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it would seein as if our trade to the Mediterranean, without a protecting force, will always be insecure ; and our citizens exposed to the calamitics from which numbers of them have but just been relieved.

« These considerations invite the United States to look to the means, and to set about the gradual creation of a Navy. The increasing progress of their navigation promises them, at no distant period, the requisite supply of seamen; and their means, in other respects, favour the undertaking. It is an encourage. ment, likewise, that their particular situation will give weight and influence to a moderate naval force in their hands. Will it not then be adviseable to begin without delay to provide and lay up materials for the building and equipping of ships of war; and to proceed in the work by degrees, in proportion as our resources shall render it practicable without inconve. nience ; so that a future war of Europe may not find our commerce in the same unprotected state in which it was found by the present.”

He proceeded to recommend those establishments for the manufacturing such articles as are necessary for the defence of the country, an institution for the improvement of agriculture, a Military Academy, and a National University. In reference to foreign powers, ne observed :

" While in our external relations, some serious inconveniences and embarrassments have been overcome, and others lessened, it is with much pain and deep regret I mention that circumstances, of a very unwelcome nature, have lately occurred. Our trade has suffered, and is suffering extensive injuries in the West Indies from the cruisers and agents of the French Republick ; and communications have been received from its minister here, which indicate the danger of a further disturbance of our commerce by its authority; and which are in other respects far from agrecable.

“ It has been my constant, sincere, and earnest wish, in conformity with that of our nation, to maintazu cordial harmony, and a perfectly friendly understanding with that Republick. This wish remains unabated : and I shall persevere in the endeavour to fulfil it to the utmost extent of what shall be consistent with a just and indispensable regard to the rights and honour of our country; nor will I easily cease to cherish the expectation, that a spirit of justice, candour, and friendship, on the part of the Republick, will eventually en

sure success.

“ In pursuing this course, however, I cannot forget what is due to the character of our government and nation ; or to a full and entire confidence in the good sense, patriotism, self-respect, and fortitude of my countrymen.”

In the following manner, he concluded his Address.

“ The situation in which I now stand, for the last time, in the midst of the representatives of the people of the United States, naturally recalls the period when the administration of the present form of Government commenced; and I cannot omit this occasion to congratulate you and my country on the success of the experiment; nor to repeat my fervent supplications to the Supreme Ruler of the Universe, and Sovereign Arbiter of Nations, that his providential care inay still be extended to the United States; that the virtue and happiness of the people may be preserved, and that the government which they have instituted for the protection of their liberties, may be perpetual.”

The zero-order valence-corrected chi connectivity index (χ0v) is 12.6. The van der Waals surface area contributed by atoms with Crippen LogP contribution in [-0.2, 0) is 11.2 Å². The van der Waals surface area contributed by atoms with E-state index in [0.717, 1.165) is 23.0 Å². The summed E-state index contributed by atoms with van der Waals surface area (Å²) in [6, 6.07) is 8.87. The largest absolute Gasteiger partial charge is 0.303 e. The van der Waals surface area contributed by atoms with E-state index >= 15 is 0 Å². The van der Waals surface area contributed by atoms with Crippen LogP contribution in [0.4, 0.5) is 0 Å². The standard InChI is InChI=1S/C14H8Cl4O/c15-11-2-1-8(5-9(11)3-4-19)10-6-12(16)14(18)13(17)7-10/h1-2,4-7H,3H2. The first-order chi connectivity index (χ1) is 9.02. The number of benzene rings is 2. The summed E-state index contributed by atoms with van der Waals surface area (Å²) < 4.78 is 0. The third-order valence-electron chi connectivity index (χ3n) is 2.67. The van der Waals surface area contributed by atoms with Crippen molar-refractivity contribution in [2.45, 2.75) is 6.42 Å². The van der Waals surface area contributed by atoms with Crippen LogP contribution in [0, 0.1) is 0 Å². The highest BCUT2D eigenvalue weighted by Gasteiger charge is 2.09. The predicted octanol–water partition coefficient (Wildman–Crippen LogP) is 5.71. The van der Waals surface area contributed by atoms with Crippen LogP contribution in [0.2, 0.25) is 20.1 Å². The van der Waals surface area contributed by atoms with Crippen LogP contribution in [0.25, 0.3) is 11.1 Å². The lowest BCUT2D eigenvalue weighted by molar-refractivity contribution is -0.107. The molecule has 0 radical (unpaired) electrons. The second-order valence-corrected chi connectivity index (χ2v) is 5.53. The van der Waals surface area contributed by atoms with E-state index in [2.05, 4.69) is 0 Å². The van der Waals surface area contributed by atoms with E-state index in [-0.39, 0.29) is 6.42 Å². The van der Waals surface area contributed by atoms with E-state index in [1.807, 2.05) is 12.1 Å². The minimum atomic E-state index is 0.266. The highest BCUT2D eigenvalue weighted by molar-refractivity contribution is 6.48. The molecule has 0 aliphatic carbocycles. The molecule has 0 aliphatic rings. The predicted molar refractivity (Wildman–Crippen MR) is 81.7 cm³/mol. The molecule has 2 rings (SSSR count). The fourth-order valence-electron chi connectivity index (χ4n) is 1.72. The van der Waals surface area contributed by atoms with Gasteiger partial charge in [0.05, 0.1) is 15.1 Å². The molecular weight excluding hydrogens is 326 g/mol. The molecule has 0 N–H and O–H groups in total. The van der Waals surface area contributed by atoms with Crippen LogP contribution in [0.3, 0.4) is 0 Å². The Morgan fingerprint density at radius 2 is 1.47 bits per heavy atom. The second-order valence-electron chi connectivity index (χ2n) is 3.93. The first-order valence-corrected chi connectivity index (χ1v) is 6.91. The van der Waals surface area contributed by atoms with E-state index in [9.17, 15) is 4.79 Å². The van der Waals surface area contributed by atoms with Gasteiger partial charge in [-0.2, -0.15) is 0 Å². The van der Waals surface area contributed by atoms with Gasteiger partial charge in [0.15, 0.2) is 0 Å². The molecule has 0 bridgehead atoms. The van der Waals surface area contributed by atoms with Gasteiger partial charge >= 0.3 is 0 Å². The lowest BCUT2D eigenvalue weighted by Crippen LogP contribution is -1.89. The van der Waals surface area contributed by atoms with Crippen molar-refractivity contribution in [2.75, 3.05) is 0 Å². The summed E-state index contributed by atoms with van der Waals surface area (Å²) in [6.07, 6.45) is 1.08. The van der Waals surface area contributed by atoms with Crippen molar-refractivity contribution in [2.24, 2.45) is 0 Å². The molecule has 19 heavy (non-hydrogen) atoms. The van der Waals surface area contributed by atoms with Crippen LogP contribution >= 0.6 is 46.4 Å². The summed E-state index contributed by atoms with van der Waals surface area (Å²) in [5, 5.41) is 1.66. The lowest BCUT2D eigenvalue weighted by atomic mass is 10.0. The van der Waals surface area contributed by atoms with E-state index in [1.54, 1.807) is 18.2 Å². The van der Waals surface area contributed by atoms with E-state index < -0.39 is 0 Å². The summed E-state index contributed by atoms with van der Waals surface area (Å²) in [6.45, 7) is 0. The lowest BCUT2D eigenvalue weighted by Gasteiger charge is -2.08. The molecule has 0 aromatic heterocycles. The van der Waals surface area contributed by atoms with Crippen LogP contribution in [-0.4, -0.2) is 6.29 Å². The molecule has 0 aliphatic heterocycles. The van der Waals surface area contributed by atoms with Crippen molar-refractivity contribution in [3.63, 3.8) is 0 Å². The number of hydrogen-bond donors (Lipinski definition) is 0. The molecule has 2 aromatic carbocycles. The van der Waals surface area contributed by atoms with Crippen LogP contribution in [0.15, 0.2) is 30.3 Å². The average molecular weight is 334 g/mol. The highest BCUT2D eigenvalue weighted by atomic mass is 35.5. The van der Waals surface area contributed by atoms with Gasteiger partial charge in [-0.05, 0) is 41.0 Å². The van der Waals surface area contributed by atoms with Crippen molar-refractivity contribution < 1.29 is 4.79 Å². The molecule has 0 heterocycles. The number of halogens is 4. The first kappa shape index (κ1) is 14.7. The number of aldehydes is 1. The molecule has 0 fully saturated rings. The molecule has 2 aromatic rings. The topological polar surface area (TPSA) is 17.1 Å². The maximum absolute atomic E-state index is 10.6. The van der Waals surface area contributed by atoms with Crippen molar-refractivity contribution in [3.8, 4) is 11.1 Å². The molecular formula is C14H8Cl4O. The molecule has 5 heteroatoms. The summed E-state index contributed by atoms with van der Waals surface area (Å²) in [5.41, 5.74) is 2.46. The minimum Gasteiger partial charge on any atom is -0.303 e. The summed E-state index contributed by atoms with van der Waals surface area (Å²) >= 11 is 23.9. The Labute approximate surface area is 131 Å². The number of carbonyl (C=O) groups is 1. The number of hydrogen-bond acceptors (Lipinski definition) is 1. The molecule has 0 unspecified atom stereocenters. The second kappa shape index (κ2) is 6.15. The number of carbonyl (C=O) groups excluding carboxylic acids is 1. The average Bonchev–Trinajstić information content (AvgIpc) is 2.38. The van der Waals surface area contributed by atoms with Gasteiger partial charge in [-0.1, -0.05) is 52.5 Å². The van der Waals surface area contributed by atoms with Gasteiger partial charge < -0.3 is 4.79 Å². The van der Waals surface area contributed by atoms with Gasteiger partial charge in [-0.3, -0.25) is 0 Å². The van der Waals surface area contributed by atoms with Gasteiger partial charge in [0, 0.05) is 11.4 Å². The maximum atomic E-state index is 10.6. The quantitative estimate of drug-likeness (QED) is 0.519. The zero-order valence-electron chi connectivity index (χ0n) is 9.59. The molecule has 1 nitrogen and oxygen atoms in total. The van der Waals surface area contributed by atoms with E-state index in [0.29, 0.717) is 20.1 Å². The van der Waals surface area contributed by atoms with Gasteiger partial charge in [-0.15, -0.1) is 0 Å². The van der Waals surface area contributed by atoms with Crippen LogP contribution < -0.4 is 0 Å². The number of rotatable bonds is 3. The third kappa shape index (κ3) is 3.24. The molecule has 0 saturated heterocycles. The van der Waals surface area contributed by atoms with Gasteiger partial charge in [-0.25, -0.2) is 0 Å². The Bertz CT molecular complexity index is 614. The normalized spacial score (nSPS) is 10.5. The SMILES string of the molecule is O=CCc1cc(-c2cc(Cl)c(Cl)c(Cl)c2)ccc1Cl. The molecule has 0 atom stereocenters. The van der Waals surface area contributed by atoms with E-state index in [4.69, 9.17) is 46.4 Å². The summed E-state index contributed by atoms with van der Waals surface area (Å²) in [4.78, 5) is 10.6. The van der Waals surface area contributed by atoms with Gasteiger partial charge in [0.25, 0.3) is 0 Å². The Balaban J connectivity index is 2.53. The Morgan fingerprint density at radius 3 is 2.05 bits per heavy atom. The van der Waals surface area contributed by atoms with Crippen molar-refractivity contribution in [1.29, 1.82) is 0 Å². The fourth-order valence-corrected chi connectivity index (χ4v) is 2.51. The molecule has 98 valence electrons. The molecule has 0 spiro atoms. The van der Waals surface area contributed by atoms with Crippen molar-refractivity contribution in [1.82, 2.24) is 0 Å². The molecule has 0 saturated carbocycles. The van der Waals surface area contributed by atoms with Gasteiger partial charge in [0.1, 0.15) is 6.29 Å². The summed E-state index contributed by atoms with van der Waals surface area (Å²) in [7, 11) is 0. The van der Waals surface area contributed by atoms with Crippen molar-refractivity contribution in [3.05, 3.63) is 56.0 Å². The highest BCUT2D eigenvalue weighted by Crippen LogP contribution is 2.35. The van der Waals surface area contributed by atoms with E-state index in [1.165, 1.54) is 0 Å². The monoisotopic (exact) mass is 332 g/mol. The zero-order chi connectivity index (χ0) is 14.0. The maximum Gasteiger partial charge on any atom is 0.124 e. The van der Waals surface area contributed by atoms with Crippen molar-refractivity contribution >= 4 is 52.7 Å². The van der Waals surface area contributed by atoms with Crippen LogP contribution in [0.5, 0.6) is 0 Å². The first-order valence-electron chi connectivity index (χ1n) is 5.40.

The Senate in their reply approved the sentiments of the address, and, noticing the prosperity of tho United States, they added,

“ Whilst contemplating the causes that produced this auspicious result, we must acknowledge the ex cellence of the constitutional system, and the wisdom of the legislative provisions; but we should be deficient

in gratitude and justice, did we not attribute a great portion of these advantages to the virtue, firmness, and talents of your adninistration; which have been con. spicuously displayed, in the most trying times, and on the most critical occasions ; it is therefore with the sincerest regret, that we now receive an official notification of your intentions to retire from the publick employments of your country.

“When we review the various scenes of your pub lick life, so long and so successfully devoted to the most arduous services, civil and military; as well during the struggles of the American Revolution, as the convulsive periods of a recent date, we cannot look forward to your retirement without our warmest affections and most anxious regards accompanying you ; and withont mingling with our fellow citizens at large, in the sincerest wishes for your personal happiness, that sensibility and attachment can express.